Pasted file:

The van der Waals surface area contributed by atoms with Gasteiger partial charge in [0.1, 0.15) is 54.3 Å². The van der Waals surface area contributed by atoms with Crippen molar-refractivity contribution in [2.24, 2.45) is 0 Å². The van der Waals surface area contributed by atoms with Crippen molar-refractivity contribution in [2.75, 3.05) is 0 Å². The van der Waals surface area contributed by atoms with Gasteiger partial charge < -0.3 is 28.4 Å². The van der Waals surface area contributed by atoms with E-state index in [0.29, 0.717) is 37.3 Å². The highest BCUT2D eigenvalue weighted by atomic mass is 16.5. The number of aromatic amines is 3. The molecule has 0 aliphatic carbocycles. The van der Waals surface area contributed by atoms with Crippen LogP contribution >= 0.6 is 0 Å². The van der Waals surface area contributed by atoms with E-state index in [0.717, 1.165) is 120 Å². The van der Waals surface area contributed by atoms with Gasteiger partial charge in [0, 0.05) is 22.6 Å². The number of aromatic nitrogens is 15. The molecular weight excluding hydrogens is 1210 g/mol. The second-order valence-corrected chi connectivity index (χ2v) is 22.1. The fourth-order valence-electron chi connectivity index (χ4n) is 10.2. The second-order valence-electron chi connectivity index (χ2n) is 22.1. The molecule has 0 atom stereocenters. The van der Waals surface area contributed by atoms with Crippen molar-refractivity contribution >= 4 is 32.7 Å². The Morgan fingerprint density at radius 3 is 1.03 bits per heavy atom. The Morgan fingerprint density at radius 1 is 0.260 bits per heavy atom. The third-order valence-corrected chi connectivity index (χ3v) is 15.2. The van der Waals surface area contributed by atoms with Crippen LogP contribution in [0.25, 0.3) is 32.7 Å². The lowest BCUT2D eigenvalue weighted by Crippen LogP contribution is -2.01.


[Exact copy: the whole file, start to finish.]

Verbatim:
The van der Waals surface area contributed by atoms with Gasteiger partial charge in [0.1, 0.15) is 54.3 Å². The van der Waals surface area contributed by atoms with Crippen molar-refractivity contribution in [2.24, 2.45) is 0 Å². The van der Waals surface area contributed by atoms with Crippen molar-refractivity contribution in [2.75, 3.05) is 0 Å². The van der Waals surface area contributed by atoms with Gasteiger partial charge < -0.3 is 28.4 Å². The van der Waals surface area contributed by atoms with E-state index in [0.29, 0.717) is 37.3 Å². The highest BCUT2D eigenvalue weighted by atomic mass is 16.5. The number of aromatic amines is 3. The molecule has 0 aliphatic carbocycles. The van der Waals surface area contributed by atoms with Crippen LogP contribution >= 0.6 is 0 Å². The van der Waals surface area contributed by atoms with E-state index in [0.717, 1.165) is 120 Å². The van der Waals surface area contributed by atoms with Gasteiger partial charge in [0, 0.05) is 22.6 Å². The number of aromatic nitrogens is 15. The molecular weight excluding hydrogens is 1210 g/mol. The second-order valence-corrected chi connectivity index (χ2v) is 22.1. The fourth-order valence-electron chi connectivity index (χ4n) is 10.2. The second-order valence-electron chi connectivity index (χ2n) is 22.1. The molecule has 0 atom stereocenters. The van der Waals surface area contributed by atoms with Crippen molar-refractivity contribution >= 4 is 32.7 Å². The Morgan fingerprint density at radius 3 is 1.03 bits per heavy atom. The Morgan fingerprint density at radius 1 is 0.260 bits per heavy atom. The third-order valence-corrected chi connectivity index (χ3v) is 15.2. The van der Waals surface area contributed by atoms with Crippen LogP contribution in [0.25, 0.3) is 32.7 Å². The lowest BCUT2D eigenvalue weighted by Crippen LogP contribution is -2.01.